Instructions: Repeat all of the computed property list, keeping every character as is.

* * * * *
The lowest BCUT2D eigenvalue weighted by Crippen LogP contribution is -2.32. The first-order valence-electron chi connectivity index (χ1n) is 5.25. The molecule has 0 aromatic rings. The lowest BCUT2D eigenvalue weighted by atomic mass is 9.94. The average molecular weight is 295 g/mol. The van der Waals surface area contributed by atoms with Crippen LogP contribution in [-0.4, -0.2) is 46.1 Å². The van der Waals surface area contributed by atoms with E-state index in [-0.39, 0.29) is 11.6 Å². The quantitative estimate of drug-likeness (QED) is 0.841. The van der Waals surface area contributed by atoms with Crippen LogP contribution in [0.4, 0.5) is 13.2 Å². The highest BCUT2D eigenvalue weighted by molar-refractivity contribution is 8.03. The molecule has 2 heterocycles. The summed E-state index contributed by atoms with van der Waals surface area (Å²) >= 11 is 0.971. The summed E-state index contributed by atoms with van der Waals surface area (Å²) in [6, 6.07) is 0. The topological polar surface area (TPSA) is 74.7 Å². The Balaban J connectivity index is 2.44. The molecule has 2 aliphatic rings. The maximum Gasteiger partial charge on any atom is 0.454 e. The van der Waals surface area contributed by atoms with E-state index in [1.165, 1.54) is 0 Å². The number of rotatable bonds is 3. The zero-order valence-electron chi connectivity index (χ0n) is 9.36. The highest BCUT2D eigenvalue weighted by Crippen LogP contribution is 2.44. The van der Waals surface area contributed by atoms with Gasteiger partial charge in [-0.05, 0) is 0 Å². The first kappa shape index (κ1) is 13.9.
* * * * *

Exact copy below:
The lowest BCUT2D eigenvalue weighted by Crippen LogP contribution is -2.32. The first-order valence-electron chi connectivity index (χ1n) is 5.25. The molecule has 0 aromatic rings. The lowest BCUT2D eigenvalue weighted by atomic mass is 9.94. The average molecular weight is 295 g/mol. The van der Waals surface area contributed by atoms with Crippen LogP contribution in [-0.4, -0.2) is 46.1 Å². The van der Waals surface area contributed by atoms with E-state index in [-0.39, 0.29) is 11.6 Å². The quantitative estimate of drug-likeness (QED) is 0.841. The van der Waals surface area contributed by atoms with Crippen LogP contribution in [0.4, 0.5) is 13.2 Å². The highest BCUT2D eigenvalue weighted by molar-refractivity contribution is 8.03. The molecule has 2 heterocycles. The summed E-state index contributed by atoms with van der Waals surface area (Å²) >= 11 is 0.971. The summed E-state index contributed by atoms with van der Waals surface area (Å²) in [6, 6.07) is 0. The topological polar surface area (TPSA) is 74.7 Å². The Balaban J connectivity index is 2.44. The molecule has 2 aliphatic rings. The maximum Gasteiger partial charge on any atom is 0.454 e. The van der Waals surface area contributed by atoms with E-state index in [1.165, 1.54) is 0 Å². The number of rotatable bonds is 3. The zero-order valence-electron chi connectivity index (χ0n) is 9.36. The highest BCUT2D eigenvalue weighted by Crippen LogP contribution is 2.44. The van der Waals surface area contributed by atoms with Gasteiger partial charge in [-0.05, 0) is 0 Å². The first kappa shape index (κ1) is 13.9.